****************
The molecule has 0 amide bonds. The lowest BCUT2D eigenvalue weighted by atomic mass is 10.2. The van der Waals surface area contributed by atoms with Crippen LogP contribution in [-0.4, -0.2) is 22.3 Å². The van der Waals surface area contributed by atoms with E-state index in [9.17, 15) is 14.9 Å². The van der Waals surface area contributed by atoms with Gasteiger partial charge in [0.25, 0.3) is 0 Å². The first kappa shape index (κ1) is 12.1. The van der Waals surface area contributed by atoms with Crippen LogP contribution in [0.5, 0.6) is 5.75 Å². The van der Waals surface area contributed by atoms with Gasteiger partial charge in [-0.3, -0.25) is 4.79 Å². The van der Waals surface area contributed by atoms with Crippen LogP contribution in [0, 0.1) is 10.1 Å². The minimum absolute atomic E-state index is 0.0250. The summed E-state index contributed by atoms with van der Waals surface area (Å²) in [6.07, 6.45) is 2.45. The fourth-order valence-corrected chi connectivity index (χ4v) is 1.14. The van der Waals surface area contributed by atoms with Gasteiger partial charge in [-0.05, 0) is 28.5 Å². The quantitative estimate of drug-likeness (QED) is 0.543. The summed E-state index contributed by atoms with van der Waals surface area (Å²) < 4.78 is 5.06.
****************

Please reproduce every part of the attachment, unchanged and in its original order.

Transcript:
The molecule has 0 amide bonds. The lowest BCUT2D eigenvalue weighted by atomic mass is 10.2. The van der Waals surface area contributed by atoms with Crippen LogP contribution in [-0.4, -0.2) is 22.3 Å². The van der Waals surface area contributed by atoms with E-state index in [9.17, 15) is 14.9 Å². The van der Waals surface area contributed by atoms with Gasteiger partial charge in [0.25, 0.3) is 0 Å². The first kappa shape index (κ1) is 12.1. The van der Waals surface area contributed by atoms with Crippen LogP contribution in [0.5, 0.6) is 5.75 Å². The van der Waals surface area contributed by atoms with Gasteiger partial charge in [-0.3, -0.25) is 4.79 Å². The van der Waals surface area contributed by atoms with Crippen LogP contribution in [0, 0.1) is 10.1 Å². The minimum absolute atomic E-state index is 0.0250. The summed E-state index contributed by atoms with van der Waals surface area (Å²) in [6.07, 6.45) is 2.45. The fourth-order valence-corrected chi connectivity index (χ4v) is 1.14. The van der Waals surface area contributed by atoms with Gasteiger partial charge in [-0.05, 0) is 28.5 Å². The quantitative estimate of drug-likeness (QED) is 0.543. The summed E-state index contributed by atoms with van der Waals surface area (Å²) < 4.78 is 5.06.